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South Africans Vote in Most Competitive Election Since End of Apartheid

South Africans have begun voting in a crucial election, with the ANC to potentially lose parliamentary majority after 30 years.

South Africans headed to the polls on Wednesday in the most competitive election since the end of apartheid. Opinion polls suggest the African National Congress (ANC) could lose its parliamentary majority for the first time in 30 years.

Polling stations in major cities like Johannesburg, Cape Town, and Durban saw early queues forming around 7 a.m. (0500 GMT), with lines also visible in townships and rural areas.

Voters cited high unemployment, crime, frequent power outages, and corruption as reasons for considering opposition parties. However, some, like 62-year-old pensioner Charles Louw, remained loyal to the ANC. 

“The ANC has experience and knows how to manage things. But new parties, where will they start?” he said after voting in Alexandra, near Johannesburg.

“I grew up loving the ANC because of how they fought for the freedom we have today,” said Skhumbuzo Mnyandu, a 48-year-old business owner in KwaMashu, near Durban. “But this year, I have changed because of the problems with the ruling party, and so I have become a member of the MK party,” referring to uMkhonto we Sizwe, a new party backed by former president Jacob Zuma.

The ANC, led by Nelson Mandela, first came to power in South Africa’s multi-racial election in 1994 and has maintained a majority in national elections every five years since. However, its share of the vote has gradually declined. If it falls below 50% this time, the ANC may need to form coalitions with smaller parties, presenting new challenges for the country’s young democracy.

In addition to electing provincial assemblies, South Africans are voting for a new national parliament, which will choose the next president. Despite the ANC still leading in polls, President Cyril Ramaphosa is expected to stay in office.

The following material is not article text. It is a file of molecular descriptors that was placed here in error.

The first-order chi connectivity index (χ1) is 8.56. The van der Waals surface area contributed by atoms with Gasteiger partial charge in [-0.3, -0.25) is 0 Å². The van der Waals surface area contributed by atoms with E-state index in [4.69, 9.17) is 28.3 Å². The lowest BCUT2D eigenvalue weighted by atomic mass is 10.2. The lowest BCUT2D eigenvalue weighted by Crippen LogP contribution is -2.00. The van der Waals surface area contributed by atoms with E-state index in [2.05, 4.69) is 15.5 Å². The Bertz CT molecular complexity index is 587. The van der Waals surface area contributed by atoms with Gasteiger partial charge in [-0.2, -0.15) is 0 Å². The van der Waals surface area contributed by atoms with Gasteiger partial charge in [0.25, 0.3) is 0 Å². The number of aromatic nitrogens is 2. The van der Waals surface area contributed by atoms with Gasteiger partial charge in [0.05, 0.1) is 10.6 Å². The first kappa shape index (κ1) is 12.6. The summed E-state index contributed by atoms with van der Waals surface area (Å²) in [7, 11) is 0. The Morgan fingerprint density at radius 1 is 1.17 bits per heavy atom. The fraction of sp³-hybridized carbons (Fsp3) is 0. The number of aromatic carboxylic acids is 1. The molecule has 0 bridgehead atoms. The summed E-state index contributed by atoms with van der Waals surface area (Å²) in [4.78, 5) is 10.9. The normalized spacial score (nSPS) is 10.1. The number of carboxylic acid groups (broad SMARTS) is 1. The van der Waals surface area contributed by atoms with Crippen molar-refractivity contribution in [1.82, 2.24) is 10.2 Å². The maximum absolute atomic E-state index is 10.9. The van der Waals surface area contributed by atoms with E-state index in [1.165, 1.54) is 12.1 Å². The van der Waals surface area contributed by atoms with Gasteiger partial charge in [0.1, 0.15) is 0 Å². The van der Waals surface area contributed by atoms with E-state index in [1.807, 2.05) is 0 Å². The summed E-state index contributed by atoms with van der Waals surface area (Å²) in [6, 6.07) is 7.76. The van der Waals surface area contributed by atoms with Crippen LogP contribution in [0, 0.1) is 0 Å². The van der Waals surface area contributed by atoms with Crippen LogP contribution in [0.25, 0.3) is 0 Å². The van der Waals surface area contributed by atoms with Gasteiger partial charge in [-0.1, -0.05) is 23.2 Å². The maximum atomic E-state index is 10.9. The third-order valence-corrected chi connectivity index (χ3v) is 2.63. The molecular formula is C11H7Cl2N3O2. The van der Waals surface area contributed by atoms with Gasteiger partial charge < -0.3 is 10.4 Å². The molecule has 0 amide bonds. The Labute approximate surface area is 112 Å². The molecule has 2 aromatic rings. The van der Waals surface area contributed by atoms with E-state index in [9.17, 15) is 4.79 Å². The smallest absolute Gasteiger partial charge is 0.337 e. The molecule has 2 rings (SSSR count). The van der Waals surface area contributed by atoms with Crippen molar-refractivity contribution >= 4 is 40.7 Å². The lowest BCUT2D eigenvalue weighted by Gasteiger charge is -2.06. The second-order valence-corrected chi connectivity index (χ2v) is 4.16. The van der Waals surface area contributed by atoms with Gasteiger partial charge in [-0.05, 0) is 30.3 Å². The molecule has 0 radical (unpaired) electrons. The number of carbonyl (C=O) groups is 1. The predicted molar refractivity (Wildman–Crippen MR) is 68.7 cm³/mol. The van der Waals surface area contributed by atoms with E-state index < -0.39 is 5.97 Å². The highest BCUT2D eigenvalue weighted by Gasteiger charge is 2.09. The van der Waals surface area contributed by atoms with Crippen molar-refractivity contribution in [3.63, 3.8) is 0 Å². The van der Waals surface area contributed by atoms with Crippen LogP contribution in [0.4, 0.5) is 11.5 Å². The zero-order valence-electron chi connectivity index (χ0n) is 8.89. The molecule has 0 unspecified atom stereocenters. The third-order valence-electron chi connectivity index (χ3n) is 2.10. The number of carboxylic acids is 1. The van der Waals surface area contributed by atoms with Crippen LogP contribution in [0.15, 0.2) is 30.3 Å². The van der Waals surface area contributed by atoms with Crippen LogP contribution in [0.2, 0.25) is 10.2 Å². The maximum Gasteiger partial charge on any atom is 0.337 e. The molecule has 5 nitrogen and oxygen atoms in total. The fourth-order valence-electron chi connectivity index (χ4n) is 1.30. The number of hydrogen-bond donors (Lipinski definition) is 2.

Over 27 million South Africans are registered to vote at more than 23,000 polling stations, open until 9 p.m. “We may match or surpass the 66% voter turnout seen in the last election in 2019,” said Masego Sheburi, a senior electoral commission official, six hours into the election. The election seemed to be progressing smoothly, with 93% of polling stations opening on time. There were isolated issues, such as voters being turned away in Johannesburg due to registration problems and delays in Alexandra caused by late ballot paper arrivals.

John Steenhuisen, leader of the Democratic Alliance (DA), the second-largest party in the last election, called on voters to support change. “This is the most consequential election since 1994,” he said in Durban.

The Economic Freedom Fighters (EFF), led by Julius Malema, are another significant opposition party aiming to challenge the ANC. The EFF advocates for nationalising mines and banks and redistributing land from white farmers. “We’re here to take over government,” Malema declared in Seshego, Limpopo, aiming to “remove the ANC.”

Polls indicate the EFF holds 10-12% support, while the ANC ranges between 37-44%. Despite the EFF’s lower polling, Malema could play a crucial role in forming a coalition.

Former president Zuma’s new MK party is also expected to impact ANC and EFF support, particularly in KwaZulu-Natal, where Zuma remains influential despite his resignation in 2018 amid scandals.

The election commission will begin releasing partial results soon after polling stations close, with final results expected within three or four days.


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